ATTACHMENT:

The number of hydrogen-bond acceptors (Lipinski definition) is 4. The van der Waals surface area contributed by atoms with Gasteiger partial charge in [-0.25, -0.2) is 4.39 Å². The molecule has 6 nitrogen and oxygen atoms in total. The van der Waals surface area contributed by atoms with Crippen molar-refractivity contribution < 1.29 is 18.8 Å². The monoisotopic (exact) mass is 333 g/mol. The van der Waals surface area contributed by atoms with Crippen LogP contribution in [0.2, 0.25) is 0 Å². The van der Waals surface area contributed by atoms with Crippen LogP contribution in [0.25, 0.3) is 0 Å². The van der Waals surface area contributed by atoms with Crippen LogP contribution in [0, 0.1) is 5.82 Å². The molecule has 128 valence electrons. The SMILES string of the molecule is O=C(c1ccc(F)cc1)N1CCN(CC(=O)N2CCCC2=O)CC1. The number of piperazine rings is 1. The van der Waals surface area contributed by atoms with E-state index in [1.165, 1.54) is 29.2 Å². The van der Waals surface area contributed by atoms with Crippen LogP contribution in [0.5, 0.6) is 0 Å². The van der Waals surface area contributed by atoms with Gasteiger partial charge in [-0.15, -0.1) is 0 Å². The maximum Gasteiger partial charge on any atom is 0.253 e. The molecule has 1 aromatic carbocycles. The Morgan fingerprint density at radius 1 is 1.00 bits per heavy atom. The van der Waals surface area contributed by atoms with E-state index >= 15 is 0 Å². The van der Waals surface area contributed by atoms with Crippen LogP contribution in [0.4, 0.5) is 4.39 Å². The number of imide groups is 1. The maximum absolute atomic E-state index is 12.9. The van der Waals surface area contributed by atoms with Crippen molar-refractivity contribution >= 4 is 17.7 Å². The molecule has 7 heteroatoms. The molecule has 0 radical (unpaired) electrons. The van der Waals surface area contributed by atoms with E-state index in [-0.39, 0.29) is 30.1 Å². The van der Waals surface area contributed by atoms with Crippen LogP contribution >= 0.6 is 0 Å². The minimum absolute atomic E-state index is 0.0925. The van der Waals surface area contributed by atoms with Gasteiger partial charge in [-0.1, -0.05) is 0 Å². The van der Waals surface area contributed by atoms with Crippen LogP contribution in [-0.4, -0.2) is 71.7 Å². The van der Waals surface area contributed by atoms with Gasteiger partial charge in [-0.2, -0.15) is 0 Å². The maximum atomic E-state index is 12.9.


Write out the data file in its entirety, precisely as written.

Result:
The number of hydrogen-bond acceptors (Lipinski definition) is 4. The van der Waals surface area contributed by atoms with Gasteiger partial charge in [-0.25, -0.2) is 4.39 Å². The molecule has 6 nitrogen and oxygen atoms in total. The van der Waals surface area contributed by atoms with Crippen molar-refractivity contribution < 1.29 is 18.8 Å². The monoisotopic (exact) mass is 333 g/mol. The van der Waals surface area contributed by atoms with Crippen LogP contribution in [0.2, 0.25) is 0 Å². The van der Waals surface area contributed by atoms with Crippen LogP contribution in [0.25, 0.3) is 0 Å². The van der Waals surface area contributed by atoms with Crippen LogP contribution in [0, 0.1) is 5.82 Å². The molecule has 128 valence electrons. The SMILES string of the molecule is O=C(c1ccc(F)cc1)N1CCN(CC(=O)N2CCCC2=O)CC1. The number of piperazine rings is 1. The van der Waals surface area contributed by atoms with E-state index in [1.165, 1.54) is 29.2 Å². The van der Waals surface area contributed by atoms with Crippen LogP contribution in [0.5, 0.6) is 0 Å². The van der Waals surface area contributed by atoms with Gasteiger partial charge in [-0.15, -0.1) is 0 Å². The maximum Gasteiger partial charge on any atom is 0.253 e. The molecule has 1 aromatic carbocycles. The Morgan fingerprint density at radius 1 is 1.00 bits per heavy atom. The van der Waals surface area contributed by atoms with E-state index >= 15 is 0 Å². The van der Waals surface area contributed by atoms with Crippen LogP contribution in [0.4, 0.5) is 4.39 Å². The number of imide groups is 1. The maximum absolute atomic E-state index is 12.9. The van der Waals surface area contributed by atoms with Crippen molar-refractivity contribution >= 4 is 17.7 Å². The molecule has 7 heteroatoms. The molecule has 0 radical (unpaired) electrons. The van der Waals surface area contributed by atoms with E-state index in [-0.39, 0.29) is 30.1 Å². The van der Waals surface area contributed by atoms with Crippen LogP contribution >= 0.6 is 0 Å². The minimum absolute atomic E-state index is 0.0925. The van der Waals surface area contributed by atoms with Gasteiger partial charge in [-0.1, -0.05) is 0 Å². The van der Waals surface area contributed by atoms with Crippen LogP contribution in [-0.4, -0.2) is 71.7 Å². The van der Waals surface area contributed by atoms with Gasteiger partial charge in [-0.2, -0.15) is 0 Å². The maximum atomic E-state index is 12.9.